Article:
010 How To Get Back Up When Life Knocks You Down with guest Neil Pasricha

If you are a new leader, I will tell you, be yourself. Be your best self. Bring your excitement. Bring your enthusiasm. Love your job. Make sure you know what you’re doing. Tell everyone what you’re doing, and everything will sort itself out. – Neil Pasricha

 

Hi everyone! In today’s episode, we talk about how to get back up when life knocks you down. This is the episode where we learn practical strategies about failure. We often talk about success, about over-achievement, disruption, innovation, but we rarely talk enough about when life really kicks us in the gut and how to get back up and keep moving.

Our amazing guest today is Neil Pasricha. Neil is a New York Times Best-Selling Author of The Happiness Equation, The Book of Awesome, and he’s got a new book coming out called Back to Awesome, where he talks all about failure – what do we do with it, how do we become more resilient to move forward in our lives.

Neil is currently the director of the Institute of Global Happiness. He has a popular TED talk with over 3 million views. He has an amazing podcast called 3 Books with Neil Pasricha, which won an award as one of Apple’s Best of 2018 Podcasts.

Neil is an all-aound great guy, a down-to-earth human, and I’m really excited for all of you to listen in.

A Benign Envy

You, as the leader, have to be the most excited person in the room. People can only match your level of vision, your level of enthusiasm, your level of commitment. Whatever you show them that you are willing to do, that is setting a high bar that people can aspire to and it creates inside them a benign envy.

There’s two kinds of envy. One is called malicious envy – that’s the negative envy, something like jealousy. The other is called benign envy, which is actually something that we all want. It means that you’re surrounded by someone you consider a role model, and it improves your own behavior and your own drive.

Find your small pond

One of the things I do whenever I’m going through failure or through a loss is I find small ponds. What does that mean?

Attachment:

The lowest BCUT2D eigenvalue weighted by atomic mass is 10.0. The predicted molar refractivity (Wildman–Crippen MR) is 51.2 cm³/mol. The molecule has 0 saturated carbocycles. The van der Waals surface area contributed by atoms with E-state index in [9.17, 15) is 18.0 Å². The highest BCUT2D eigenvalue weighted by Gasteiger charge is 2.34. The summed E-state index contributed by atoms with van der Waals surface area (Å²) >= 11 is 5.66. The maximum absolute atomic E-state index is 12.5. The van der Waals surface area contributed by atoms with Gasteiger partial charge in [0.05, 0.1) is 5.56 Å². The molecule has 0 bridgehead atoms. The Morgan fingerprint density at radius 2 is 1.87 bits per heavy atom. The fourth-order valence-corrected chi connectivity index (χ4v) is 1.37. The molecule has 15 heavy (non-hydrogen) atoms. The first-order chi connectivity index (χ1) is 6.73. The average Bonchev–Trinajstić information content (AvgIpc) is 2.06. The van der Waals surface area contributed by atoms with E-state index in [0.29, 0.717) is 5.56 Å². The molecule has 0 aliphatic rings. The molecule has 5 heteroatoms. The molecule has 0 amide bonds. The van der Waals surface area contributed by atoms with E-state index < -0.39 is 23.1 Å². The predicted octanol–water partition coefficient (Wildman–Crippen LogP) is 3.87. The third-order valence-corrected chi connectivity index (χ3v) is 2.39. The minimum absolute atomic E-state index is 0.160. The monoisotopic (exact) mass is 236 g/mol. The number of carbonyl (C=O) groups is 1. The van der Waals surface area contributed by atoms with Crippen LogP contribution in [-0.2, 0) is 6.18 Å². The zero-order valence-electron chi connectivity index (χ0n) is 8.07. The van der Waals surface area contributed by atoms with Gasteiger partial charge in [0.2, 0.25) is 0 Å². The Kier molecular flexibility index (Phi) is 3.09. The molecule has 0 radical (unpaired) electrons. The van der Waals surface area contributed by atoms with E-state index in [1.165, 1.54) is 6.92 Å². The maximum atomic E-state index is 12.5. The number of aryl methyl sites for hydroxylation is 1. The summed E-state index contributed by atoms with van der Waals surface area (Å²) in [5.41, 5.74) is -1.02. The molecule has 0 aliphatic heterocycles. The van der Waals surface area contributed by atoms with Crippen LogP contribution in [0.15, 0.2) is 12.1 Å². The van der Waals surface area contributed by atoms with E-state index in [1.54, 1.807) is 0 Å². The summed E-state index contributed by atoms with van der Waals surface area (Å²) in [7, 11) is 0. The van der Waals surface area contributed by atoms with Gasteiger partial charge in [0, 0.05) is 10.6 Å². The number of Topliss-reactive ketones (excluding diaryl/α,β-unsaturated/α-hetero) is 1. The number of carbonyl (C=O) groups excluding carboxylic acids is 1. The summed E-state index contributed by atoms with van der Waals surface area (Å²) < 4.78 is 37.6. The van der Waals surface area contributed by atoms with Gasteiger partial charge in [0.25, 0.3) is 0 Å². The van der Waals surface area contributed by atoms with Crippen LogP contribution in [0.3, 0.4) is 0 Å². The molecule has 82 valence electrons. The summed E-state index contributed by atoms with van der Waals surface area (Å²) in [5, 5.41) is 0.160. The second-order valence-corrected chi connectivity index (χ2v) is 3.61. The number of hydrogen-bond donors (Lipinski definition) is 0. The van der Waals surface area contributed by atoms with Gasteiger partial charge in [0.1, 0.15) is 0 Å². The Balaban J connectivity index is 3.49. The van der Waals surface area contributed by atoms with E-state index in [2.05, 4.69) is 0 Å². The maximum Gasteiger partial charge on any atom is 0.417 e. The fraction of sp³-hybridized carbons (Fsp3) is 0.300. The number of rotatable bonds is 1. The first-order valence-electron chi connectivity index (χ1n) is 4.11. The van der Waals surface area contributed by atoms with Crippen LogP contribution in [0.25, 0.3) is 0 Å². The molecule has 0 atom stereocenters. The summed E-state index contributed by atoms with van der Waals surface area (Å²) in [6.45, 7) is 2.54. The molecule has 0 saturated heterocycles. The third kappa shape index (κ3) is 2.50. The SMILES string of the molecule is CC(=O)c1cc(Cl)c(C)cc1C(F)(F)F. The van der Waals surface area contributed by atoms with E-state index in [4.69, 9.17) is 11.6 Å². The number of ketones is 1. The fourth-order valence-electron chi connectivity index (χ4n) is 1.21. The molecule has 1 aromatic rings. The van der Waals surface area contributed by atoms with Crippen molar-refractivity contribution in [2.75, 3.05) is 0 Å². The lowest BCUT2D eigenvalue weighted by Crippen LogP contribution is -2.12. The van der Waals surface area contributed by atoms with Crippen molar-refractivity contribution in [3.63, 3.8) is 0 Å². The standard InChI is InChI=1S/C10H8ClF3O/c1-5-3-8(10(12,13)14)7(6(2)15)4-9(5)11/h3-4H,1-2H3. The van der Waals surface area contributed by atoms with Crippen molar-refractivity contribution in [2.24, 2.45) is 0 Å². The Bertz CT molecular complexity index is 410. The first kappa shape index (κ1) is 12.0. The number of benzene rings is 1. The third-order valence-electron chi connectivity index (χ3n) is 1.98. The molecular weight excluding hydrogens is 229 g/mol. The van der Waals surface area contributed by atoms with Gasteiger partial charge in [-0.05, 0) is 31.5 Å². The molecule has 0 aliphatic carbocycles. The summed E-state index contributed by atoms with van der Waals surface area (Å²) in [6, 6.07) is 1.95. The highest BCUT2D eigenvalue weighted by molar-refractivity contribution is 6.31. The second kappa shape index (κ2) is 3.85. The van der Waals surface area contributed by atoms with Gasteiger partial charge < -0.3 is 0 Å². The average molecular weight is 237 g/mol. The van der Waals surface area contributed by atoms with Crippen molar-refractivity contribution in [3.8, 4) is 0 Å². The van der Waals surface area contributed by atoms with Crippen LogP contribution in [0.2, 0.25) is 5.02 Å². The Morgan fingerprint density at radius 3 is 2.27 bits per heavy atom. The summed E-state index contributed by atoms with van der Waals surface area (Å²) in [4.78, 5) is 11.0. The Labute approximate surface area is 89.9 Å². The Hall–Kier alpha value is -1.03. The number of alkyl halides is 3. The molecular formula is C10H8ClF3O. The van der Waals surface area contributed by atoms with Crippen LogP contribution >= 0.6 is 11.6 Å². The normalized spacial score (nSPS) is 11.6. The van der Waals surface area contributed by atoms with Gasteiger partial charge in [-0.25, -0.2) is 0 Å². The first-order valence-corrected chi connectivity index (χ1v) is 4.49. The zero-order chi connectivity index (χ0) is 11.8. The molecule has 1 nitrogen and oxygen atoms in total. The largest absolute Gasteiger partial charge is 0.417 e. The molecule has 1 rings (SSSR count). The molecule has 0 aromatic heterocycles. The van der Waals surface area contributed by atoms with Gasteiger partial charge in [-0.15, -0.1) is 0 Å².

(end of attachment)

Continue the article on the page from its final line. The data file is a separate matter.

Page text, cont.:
When I was at Harvard Business School, I was lucky enough to have lunch with the dean one day, the retired dean of HBS. He was like, “How’s school going?”

I’m like, “Bad. I’m stressed, school’s really hard, I’m up late every night studying, and all the big, fancy companies are coming to campus… Not only are we supposed to do homework every night, but we’re also supposed to have beer with people we don’t know and apply for these jobs that we probably won’t get…”

You know what the dean said to me? He’s like, “Oh man, that’s terrible. Well why don’t you just leave the beach?”

“What beach? What are you talking about?”

“Well right now you’re standing on the edge of the beach, like there’s a fence. If you look inside the beach, there’s like 10 bathing beauties, but there’s a thousand people like you outside the fence. The odds of you landing one…are super small.”

“So what am I supposed to do?”

“Leave the beach. Go find the broken companies, the bankrupt companies, the companies going through a hard time…If you can call them up, if you can work your way inside, if you can take a lower level position, then you will get unbelievable opportunities, because you’ll be working something in there. You will be given a lot of responsibility, promoted, taken seriously in meetings, and they will want to hear from you and your learning will vastly accelerate.”

So I did that.

 

Neil’s Advice

Don’t take advice.

That would be my advice. Often when we’re asking for advice, we’re really looking for an alibi. We’re looking to confirm something we already have inside ourselves. That’s why some resonate, some do not.

When it’s resonating with you, it’s something you already believe. The people you’re asking are telling you the thing you want them to tell you, because you have something inside yourself.

You can look at the most common advice of all – it all contradicts.

”Actions speak louder the words” OR “The pen is mightier than the sword” – which one is it? Is it “The early bird catches the worm,” or is it “good things come to those who wait”? Which one is it?

You can’t find objectively true advice that applies in any case.

 

Links and Resources

Connect with Neil: LinkedIn | Facebook

http://neil.blog/

https://globalhappiness.org/

How to Get Back Up by Neil Pasricha

The Happiness Equation by Neil Pasricha

The Book of Awesome by Neil Pasricha

3 Books with Neil Pasricha

Neil’s TED Talk: The 3 A’s of Awesome

The One-Minute Manager by Ken Blanchard

The Black Swan by Nassim Nicholas Taleb

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